Most of you are aware that Joyce and I were involved in a car accident a week or so ago. It was very scary, and we are extremely grateful that we nor the other driver were not seriously injured. We are very appreciative of the concern and prayers and encouragement that have gone out for us.
Where I am right now in the wake of all of this is feeling very grateful that things did not turn out much, much worse. I have been reminded once again of how very precious life is; that each moment, each breath, is a gift.
It is to that last thought I’d like to call our attention. When we walk (or drive) “through the valley of the shadow of death” it causes us to take a deep breath and a step back and take a look at things. It moves us to once again ask the question, “What is truly important in my life?” Many times those things we think are important, when we are thrown into a crisis, fall far short of so much else.
As we begin this week looking into Romans 14:1-15:7, the apostle Paul is calling on us to do this very thing, to ask ourselves and remind ourselves of what truly are the most important things in this life. For many of us there are certain issues that we have disagreements over, sometimes disagreeing with those we love and respect very much. Paul tells us to be very careful about these things. He tells us to not “destroy your brother for whom Christ died” because of our actions regarding these issues. He tells us to not “destroy the work of God for the sake of” lesser things. He reminds us that “the kingdom of God” is not a matter of these lesser things that we will always have disagreements over, but rather of “righteousness, peace and joy in the Holy Spirit.”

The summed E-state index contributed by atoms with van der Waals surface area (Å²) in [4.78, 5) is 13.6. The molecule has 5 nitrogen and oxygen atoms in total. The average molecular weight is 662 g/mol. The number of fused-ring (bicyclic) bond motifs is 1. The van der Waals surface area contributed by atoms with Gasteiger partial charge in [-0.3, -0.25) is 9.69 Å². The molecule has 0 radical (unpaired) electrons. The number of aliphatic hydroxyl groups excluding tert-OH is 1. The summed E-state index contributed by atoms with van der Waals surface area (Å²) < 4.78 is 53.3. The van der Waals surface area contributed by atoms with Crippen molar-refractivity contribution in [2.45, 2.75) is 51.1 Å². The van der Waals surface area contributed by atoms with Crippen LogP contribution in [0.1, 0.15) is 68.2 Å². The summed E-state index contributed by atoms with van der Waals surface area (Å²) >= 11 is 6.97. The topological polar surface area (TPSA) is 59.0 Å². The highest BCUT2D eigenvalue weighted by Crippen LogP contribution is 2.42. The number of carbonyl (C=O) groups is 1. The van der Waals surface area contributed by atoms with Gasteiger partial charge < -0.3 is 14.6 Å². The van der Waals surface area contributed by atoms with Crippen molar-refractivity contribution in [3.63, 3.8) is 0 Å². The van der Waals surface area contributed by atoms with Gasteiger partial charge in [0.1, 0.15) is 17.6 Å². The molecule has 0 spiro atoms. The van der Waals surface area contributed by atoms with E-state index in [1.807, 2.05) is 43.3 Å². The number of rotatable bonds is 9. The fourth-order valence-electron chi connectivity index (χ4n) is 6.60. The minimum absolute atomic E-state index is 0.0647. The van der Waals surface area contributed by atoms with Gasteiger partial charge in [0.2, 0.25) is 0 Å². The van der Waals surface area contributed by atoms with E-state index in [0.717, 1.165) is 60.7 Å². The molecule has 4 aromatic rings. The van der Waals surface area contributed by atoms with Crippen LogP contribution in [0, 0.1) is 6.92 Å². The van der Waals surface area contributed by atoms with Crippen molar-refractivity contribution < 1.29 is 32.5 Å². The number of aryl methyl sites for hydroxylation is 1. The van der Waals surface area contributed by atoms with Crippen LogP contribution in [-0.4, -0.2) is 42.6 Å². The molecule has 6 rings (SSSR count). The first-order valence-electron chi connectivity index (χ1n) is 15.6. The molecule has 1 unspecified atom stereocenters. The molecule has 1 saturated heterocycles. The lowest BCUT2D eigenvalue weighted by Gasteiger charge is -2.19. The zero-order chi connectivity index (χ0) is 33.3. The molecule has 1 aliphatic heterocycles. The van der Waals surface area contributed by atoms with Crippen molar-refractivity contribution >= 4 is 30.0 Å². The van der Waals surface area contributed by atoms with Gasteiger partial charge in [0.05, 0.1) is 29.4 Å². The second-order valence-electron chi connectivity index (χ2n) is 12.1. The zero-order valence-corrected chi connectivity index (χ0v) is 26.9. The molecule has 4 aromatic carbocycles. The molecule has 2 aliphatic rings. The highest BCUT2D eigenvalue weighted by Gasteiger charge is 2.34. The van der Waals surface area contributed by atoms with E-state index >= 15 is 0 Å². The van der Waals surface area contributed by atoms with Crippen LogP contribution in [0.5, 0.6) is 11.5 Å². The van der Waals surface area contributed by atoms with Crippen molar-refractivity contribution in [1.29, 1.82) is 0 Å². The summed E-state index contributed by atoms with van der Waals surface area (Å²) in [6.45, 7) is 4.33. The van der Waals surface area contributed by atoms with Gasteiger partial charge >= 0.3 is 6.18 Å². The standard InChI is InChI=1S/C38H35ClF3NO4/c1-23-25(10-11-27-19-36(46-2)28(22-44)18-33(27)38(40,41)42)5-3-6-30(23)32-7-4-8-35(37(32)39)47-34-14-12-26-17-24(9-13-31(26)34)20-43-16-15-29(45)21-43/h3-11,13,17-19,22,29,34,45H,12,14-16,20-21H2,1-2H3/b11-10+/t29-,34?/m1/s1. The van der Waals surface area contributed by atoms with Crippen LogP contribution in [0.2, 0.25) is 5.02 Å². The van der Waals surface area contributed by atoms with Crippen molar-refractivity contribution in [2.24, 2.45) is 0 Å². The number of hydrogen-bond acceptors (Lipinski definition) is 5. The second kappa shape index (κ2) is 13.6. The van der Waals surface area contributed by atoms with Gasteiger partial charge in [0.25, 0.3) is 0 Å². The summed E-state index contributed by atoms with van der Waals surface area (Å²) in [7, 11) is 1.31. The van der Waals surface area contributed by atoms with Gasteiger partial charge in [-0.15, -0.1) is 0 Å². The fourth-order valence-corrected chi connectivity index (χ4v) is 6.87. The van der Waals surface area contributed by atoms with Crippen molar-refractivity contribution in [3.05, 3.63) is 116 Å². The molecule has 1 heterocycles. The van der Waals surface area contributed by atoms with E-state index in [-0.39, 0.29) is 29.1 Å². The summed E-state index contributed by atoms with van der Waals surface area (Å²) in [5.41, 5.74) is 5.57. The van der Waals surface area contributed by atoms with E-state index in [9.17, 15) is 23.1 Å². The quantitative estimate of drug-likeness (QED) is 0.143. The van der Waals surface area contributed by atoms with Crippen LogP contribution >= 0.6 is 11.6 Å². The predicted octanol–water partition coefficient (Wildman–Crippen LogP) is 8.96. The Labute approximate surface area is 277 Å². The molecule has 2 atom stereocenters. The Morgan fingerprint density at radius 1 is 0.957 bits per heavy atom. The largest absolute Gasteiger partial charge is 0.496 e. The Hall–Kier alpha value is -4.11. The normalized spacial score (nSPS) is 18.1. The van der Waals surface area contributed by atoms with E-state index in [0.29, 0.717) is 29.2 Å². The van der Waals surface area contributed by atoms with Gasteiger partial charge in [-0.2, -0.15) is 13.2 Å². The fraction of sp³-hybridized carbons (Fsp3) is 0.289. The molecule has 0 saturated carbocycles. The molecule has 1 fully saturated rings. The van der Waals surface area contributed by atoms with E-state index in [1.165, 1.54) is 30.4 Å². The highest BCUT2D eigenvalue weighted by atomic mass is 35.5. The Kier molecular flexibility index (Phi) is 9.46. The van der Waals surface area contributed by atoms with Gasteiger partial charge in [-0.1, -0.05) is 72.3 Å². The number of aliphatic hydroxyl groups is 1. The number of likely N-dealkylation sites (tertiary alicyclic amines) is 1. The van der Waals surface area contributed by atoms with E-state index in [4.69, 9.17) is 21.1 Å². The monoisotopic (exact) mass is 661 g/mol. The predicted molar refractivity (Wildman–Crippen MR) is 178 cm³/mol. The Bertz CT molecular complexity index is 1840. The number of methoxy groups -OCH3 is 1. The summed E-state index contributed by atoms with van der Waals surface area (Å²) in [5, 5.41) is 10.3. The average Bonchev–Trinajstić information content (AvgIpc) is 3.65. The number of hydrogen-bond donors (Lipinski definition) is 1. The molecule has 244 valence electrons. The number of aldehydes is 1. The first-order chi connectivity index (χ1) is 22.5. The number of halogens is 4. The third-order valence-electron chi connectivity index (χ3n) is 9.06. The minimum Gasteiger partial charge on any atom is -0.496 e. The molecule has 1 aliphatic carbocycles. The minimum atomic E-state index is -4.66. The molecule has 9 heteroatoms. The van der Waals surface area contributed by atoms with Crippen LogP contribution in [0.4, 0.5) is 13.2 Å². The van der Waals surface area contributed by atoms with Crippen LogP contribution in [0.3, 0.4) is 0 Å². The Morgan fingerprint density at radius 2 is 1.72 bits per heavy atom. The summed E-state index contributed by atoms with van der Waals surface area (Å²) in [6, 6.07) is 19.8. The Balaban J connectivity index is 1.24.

We will take two Sundays to cover this important passage. As you look at the rest of the book of Romans, one could argue that the whole purpose for Paul writing this epistle, including everything he has said up to this point, is to say these very things. Our tendency and failing is to downplay the importance some members of the church in Rome in the first century gave to their issues in comparison to the issues that are important to us today. Paul spoke the truth to the factions at Rome just as he did to those at Corinth (1 Corinthians 1:10-25; 3:1-9; chapters 8-10; 13). This same message is completely appropriate and absolutely needed by the church today, including our family at South Fork. Will we listen?
Don’t wait for a serious crisis in your life to place importance on what is truly important.